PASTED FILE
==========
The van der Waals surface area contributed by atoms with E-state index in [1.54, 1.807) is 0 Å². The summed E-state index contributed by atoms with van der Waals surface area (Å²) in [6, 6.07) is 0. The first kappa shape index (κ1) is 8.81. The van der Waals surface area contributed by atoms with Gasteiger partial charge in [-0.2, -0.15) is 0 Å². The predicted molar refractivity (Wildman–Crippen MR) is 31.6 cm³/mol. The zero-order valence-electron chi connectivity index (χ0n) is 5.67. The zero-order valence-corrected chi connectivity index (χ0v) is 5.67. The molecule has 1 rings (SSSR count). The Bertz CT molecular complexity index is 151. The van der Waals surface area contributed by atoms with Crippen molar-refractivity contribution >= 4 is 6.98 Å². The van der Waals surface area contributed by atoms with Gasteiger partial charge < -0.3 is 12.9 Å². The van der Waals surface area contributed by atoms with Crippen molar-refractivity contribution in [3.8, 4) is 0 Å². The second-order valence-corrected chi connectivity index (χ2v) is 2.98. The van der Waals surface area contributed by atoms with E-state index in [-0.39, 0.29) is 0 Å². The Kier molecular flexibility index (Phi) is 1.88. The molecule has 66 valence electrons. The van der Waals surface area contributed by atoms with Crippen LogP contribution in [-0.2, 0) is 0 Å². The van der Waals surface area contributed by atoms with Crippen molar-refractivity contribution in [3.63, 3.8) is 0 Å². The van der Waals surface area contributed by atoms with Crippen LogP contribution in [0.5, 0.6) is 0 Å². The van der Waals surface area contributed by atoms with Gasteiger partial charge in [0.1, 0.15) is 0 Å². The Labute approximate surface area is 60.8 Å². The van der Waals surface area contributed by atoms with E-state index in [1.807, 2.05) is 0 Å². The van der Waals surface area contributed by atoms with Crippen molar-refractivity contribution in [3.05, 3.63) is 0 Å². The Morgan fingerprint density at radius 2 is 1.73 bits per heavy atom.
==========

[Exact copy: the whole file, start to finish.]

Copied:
The van der Waals surface area contributed by atoms with E-state index in [1.54, 1.807) is 0 Å². The summed E-state index contributed by atoms with van der Waals surface area (Å²) in [6, 6.07) is 0. The first kappa shape index (κ1) is 8.81. The van der Waals surface area contributed by atoms with Gasteiger partial charge in [-0.2, -0.15) is 0 Å². The predicted molar refractivity (Wildman–Crippen MR) is 31.6 cm³/mol. The zero-order valence-electron chi connectivity index (χ0n) is 5.67. The zero-order valence-corrected chi connectivity index (χ0v) is 5.67. The molecule has 1 rings (SSSR count). The Bertz CT molecular complexity index is 151. The van der Waals surface area contributed by atoms with Crippen molar-refractivity contribution >= 4 is 6.98 Å². The van der Waals surface area contributed by atoms with Gasteiger partial charge < -0.3 is 12.9 Å². The van der Waals surface area contributed by atoms with Crippen molar-refractivity contribution in [3.8, 4) is 0 Å². The second-order valence-corrected chi connectivity index (χ2v) is 2.98. The van der Waals surface area contributed by atoms with E-state index in [-0.39, 0.29) is 0 Å². The Kier molecular flexibility index (Phi) is 1.88. The molecule has 66 valence electrons. The van der Waals surface area contributed by atoms with Crippen LogP contribution in [-0.2, 0) is 0 Å². The van der Waals surface area contributed by atoms with Crippen molar-refractivity contribution in [3.63, 3.8) is 0 Å². The van der Waals surface area contributed by atoms with Crippen LogP contribution in [0.5, 0.6) is 0 Å². The van der Waals surface area contributed by atoms with Gasteiger partial charge in [0.1, 0.15) is 0 Å². The Labute approximate surface area is 60.8 Å². The van der Waals surface area contributed by atoms with E-state index in [1.807, 2.05) is 0 Å². The van der Waals surface area contributed by atoms with Crippen molar-refractivity contribution in [3.05, 3.63) is 0 Å². The Morgan fingerprint density at radius 2 is 1.73 bits per heavy atom.